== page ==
Gambler and bookmaker "Odds" Owen decides that the insurance racket is a business that offers better odds and less risk, and this appeals to him and he sets up shop. He underwrites anything... See full summary »
A professor comes up with a system to win at roulette, and goes to the famous casino at Monte Carlo to try it out. When he turns up murdered and his "system" missing, a reporter sets out to find the killer--and the system.
Raised in seclusion to be the epitome of mental, physical and moral perfection, Gerald Beresford Wicks is resigned to following his grandmother's wishes until a chance encounter with Mona Carter leads him into the outside world.
After giving the District Attorney another stinging defeat, Perry plans to take a vacation in China. That is, he was, until Rhoda, his old flame, meets him at a restaurant. Even though she says that she is asking for a friend, Perry can see right through her. It seems that her husband Moxley, who had been allegedly dead for four years, is alive and demanding money as she has married into wealth. The case escalates when the police find the body of Moxley and charge her with the murder. Written by
Tony Fontana <email@example.com>
In The Case of the Curious Bride (1935), one of Errol Flynn's earliest films, his role consisted of lying on a marble slab as a corpse. There was also a flashback sequence towards the end of the film showing how Flynn was killed. The film in question has appeared at least twice on Turner Classic Movies during Errol Flynn festivals despite his very limited (certainly less than two minutes) screen time. See more »
In the first scene at Fisherman's Wharf, Perry is picking out crabs, and he says, "Joe, we've decided upon these four antagonistic anthropods." Crabs are arthropods; there is no such thing as an anthropod. See more »
Coroner Wilbur Strong:
His end of telephone conversation in a restaurant: "Yes, this is the coroner... I will? Over my dead bodies... Well, I can't help you looked all afternoon, I'm at an important meeting of the International Committee for the Elimination of Starvation... All right, but I want you gentlemen to remember one statement, made in my official capacity: 'I'll be seein' ya.'"
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Bright cast, snappy direction in excellent comedy-mystery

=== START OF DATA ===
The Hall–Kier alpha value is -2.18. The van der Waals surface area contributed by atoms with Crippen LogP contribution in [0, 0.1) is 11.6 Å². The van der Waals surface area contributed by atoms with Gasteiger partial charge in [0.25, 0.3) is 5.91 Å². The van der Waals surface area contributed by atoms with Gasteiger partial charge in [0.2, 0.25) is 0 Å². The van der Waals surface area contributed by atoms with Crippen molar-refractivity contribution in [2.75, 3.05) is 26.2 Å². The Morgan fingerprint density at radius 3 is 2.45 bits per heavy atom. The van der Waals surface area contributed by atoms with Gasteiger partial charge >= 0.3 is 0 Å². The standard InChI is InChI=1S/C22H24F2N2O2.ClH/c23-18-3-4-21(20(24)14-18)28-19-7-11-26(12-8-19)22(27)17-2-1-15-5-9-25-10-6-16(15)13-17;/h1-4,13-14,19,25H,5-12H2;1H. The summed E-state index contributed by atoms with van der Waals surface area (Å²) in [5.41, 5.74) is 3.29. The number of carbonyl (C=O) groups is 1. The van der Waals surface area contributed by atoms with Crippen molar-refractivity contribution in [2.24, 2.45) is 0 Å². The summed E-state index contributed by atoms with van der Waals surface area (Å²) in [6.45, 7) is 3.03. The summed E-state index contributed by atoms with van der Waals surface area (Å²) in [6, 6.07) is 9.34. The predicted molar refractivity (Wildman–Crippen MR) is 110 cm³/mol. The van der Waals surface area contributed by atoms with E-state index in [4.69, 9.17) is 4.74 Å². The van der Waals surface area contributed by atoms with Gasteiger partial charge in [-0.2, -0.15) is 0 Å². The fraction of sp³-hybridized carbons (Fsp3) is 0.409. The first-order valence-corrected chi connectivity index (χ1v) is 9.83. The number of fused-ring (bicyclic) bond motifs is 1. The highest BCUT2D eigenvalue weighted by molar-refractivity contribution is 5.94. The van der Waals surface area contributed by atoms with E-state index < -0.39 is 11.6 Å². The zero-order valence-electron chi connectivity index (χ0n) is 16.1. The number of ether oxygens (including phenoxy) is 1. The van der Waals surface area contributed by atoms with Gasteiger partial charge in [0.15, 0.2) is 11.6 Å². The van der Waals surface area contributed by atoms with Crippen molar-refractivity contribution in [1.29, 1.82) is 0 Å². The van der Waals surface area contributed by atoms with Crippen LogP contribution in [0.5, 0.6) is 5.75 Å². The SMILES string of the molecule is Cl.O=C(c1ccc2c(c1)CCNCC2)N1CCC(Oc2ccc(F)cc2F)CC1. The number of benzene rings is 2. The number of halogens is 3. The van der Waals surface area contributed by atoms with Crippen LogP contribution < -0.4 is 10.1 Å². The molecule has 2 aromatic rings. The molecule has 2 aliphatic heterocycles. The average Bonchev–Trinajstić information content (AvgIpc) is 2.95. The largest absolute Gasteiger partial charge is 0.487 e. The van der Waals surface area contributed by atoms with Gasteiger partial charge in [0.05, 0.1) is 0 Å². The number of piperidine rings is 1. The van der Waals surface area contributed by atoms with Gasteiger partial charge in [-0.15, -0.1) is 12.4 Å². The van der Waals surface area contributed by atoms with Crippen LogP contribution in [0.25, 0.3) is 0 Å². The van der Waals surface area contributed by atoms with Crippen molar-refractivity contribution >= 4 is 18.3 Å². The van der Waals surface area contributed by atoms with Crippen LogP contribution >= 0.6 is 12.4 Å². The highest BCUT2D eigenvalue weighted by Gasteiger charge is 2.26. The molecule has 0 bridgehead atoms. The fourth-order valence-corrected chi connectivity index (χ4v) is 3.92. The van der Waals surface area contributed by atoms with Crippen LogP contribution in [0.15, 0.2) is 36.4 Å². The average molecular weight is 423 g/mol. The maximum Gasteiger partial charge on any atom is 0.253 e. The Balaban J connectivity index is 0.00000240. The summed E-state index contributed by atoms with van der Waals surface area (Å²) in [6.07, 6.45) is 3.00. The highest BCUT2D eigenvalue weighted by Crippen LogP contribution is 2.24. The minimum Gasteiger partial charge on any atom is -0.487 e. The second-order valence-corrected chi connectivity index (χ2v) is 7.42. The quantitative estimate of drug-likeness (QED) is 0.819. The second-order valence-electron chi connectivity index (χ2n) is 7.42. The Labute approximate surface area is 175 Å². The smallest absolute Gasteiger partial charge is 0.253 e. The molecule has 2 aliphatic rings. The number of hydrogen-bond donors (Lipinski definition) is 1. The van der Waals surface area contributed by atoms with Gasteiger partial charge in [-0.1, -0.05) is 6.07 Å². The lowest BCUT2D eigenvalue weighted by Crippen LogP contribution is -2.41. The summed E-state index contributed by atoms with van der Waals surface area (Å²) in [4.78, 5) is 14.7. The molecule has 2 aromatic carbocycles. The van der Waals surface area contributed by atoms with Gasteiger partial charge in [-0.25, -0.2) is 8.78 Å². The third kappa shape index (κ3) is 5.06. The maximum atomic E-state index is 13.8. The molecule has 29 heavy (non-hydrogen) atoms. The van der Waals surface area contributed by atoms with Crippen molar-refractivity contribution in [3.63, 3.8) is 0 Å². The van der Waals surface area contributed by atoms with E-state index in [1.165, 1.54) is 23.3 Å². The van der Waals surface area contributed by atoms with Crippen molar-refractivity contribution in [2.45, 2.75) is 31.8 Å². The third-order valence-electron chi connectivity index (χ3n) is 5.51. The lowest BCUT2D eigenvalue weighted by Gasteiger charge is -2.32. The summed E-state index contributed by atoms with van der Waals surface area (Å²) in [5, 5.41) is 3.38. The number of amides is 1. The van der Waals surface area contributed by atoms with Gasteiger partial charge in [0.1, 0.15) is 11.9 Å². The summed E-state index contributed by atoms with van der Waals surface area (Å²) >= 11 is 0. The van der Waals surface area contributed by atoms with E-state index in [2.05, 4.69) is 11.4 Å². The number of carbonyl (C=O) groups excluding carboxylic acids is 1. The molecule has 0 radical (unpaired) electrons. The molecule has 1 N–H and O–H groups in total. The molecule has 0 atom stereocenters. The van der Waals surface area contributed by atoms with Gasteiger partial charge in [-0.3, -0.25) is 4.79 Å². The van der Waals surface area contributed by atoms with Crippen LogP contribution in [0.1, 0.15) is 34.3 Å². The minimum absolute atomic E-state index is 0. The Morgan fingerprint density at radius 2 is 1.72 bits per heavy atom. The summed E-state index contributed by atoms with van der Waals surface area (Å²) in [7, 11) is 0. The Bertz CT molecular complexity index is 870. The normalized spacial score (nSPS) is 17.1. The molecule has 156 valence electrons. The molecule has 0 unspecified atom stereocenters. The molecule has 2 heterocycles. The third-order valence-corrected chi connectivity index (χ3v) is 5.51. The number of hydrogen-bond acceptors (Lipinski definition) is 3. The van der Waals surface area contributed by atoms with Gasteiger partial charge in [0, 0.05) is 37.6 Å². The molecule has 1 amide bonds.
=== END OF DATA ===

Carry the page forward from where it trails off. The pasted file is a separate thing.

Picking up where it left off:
Perry Mason, Celebrity! A whirlwind opening sequence flashes a headline across the screen: "Perry Mason Wins Brilliant Battle of Wits." To celebrate his latest magnificent courtroom victory, Mason and team sweep into a posh restaurant, where the hero waltzes right into the kitchen and starts chopping food, to the delight of the entire kitchen staff.
Warren William is charming, energetic, a bit cocky and rather brilliant as the famous lawyer-detective in this zippy series mystery.
He is aided by Allen Jenkins, at his best as the assistant whose loyalty is invaluable but who would like some of the credit. Claire Dodd is good in a small role as Mason's secretary Dellaor is she his girlfriend? She's certainly the only character who can order Mason around, telling him (for example) to go take a shower.
Margaret Lindsay is the "curious bride" of the title, an old friend of Perry's who brings him this new case: she was married four years ago, she says, but her husband disappeared. Now she wants to remarry and needs to prove that that first husband is deadbut she has her doubts. The plot thickens, needless to say, and includes a murder, an empty coffin, and a variety of conversations with the coroner.
Nice directorial flourishes add flairfrom showy camera zooms to clever little touches (like the shot of a sign on a door COUNTY MORGUE that pans down to a floor mat: WELCOME).
The pace is also very fast, so fast that you can't quite keep upat least not with Perry Mason, who not only thinks and talks fast but bounds up stairs two at a time.
Sharp dialog and a fairly complicated plot keep things interesting, but it's the enthusiastic cast that make this one especially entertaining.
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